Don’t ask me to share!

Lawd, I can’t wait to go back just for these! I’d even make a bold statement and say that Momo’s bravas are better than Oporto Fooding + Wine’s.

Yeah, I said it!

Now, you know that’s big considering that Oporto is my favorite restaurant in the city. I only tried one item, because the menu is very carb heavy and I’m trying to keep Bertha (inner fat kid) in check this year. The menu caters to carnivores, vegetarians, and vegans, which I can appreciate. Especially, since every other week I fit into one of these categories. So, I definitely will be back to try other plates on their menu.

Moving on to the wines. Their wine menu features Sparkling, White/Rosé, Red, and Dessert wines by the glass and bottle. This one pager is simple to follow and each wine is said to be selected with a purpose. The owner described the menu as a mix of different blends from around the world. And eclectic it is indeed! I found a Chenin Blanc from India. Wine made in India??? I didn’t even know that was a thing. The Sula is served by the bottle, but the owner was kind enough to let me try a glass.

Nice crisp and refreshing, but a little too sweet for me, BUT when paired with the bravas it was perfect. The sweetness helped balance out the spices. I also tried the L’Oliveto Rosé of Pinot Noir from California.

Very solid selection. Will be perfect for the spring.

I can tell the owner really thought about which wines would complement her dishes. When at Momo, I’d make sure to ask what wine pairs best with the food you’re eating to really elevate your wine/food experience. That’s something I want to do more of in 2018. Oh, and there are beer and cocktail options if wine isn’t your thing.

Momo does have a happy hour Tuesday – Friday from 4 p.m. to 7 p.m. Wines are $1 off by the glass and local beers are $4. Not really a great discount off wines, but I’ll take the L on that one. Snacks are half off. Also, wine bottles are 25% off on Wednesdays and Fridays.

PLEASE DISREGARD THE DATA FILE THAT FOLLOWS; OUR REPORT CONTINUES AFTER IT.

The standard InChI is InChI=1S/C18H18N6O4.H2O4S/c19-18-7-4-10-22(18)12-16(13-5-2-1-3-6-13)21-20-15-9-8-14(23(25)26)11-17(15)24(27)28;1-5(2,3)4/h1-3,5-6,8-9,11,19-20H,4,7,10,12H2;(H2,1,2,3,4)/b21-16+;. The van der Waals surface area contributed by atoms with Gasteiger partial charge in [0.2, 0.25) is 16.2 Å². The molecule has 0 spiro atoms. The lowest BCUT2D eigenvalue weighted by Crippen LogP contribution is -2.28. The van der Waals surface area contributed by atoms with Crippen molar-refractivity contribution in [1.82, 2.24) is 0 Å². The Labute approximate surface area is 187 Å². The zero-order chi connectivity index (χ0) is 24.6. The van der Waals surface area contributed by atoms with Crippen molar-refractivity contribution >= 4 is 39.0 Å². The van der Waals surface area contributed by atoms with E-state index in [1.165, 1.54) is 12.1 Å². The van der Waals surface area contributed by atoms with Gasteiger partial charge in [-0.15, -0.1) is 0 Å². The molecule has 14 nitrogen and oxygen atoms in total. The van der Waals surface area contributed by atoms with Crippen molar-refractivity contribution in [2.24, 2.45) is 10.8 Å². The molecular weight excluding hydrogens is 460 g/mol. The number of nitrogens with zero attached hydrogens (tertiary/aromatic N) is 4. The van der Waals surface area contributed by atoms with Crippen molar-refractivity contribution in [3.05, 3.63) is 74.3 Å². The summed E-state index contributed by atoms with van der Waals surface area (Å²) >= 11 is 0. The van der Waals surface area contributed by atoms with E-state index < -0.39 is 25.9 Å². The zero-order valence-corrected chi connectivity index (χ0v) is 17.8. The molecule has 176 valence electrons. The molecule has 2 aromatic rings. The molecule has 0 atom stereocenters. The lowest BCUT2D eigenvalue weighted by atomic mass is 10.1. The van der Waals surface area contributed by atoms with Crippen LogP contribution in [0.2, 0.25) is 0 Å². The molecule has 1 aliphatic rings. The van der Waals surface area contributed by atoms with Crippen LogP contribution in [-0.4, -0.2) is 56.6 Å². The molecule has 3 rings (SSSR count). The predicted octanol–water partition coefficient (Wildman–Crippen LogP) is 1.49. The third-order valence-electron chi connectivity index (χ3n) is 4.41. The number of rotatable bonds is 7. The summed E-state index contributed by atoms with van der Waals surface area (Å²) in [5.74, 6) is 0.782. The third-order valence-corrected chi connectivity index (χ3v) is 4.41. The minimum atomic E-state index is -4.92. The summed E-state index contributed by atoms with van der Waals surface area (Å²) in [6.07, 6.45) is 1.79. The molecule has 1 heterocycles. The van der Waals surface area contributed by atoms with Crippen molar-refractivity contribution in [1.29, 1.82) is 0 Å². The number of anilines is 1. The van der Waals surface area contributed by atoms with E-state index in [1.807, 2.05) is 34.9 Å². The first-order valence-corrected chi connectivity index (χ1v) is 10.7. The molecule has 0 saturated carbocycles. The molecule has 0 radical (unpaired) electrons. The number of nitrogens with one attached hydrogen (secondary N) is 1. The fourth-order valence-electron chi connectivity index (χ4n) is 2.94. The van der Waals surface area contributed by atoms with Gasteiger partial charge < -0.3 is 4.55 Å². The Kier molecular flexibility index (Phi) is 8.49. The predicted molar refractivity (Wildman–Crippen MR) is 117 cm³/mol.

Overall, I’m really excited about having Momo Food + Wine in Houston. I feel pretty lucky because I really don’t think there is any other wine bar out there like this right now. It has so much potential. I’m all about changing the way that we experience wine and Momo does that through its amazing food menu. All Momo needs is a neosoul night and I’d be there sipping my wine and eating my bravas (and not sharing) all the time. If you live in Houston definitely check it out and let me know what you think. Until next time…glasses up!

Arterberry Maresh Pinot Noir

Oregon Pinor Noir

Vintage: 2015|Varietal: Pinot Noir | Region: Oregon | Price: $25

Baby, it’s cold outside! I can’t believe that it’s snowing in Houston for the second time in literally a month. I’ve lived in Houston for almost six years now and this is pretty exciting for the California girl who has only experienced snow three times now in her lifetime. Nothing says “snow day” like curling up on the couch in front of the fireplace with your favorite glass of wine. Now, I may not have a fireplace anymore, but definitely found this new Pinot Noir to get me through what some are deeming snowpocalypse. I purchased this bottle at 13 Celsius’ end-of-year sale last month. I love Oregon Pinot Noir, so it was only right that I bless this cold, frigid night with the best.

Ty’s Takeaways…

Now this Pinot Noir is from the Dundee Hills of Willamette Valley in Oregon. I wasn’t familiar with the Dundee Hills, but found out that it’s actually located south of Portland and encompasses 6,490 acres. Apparently, the Dundee Hill is where Oregon Pinot Noir won its worldwide reputation for greatness.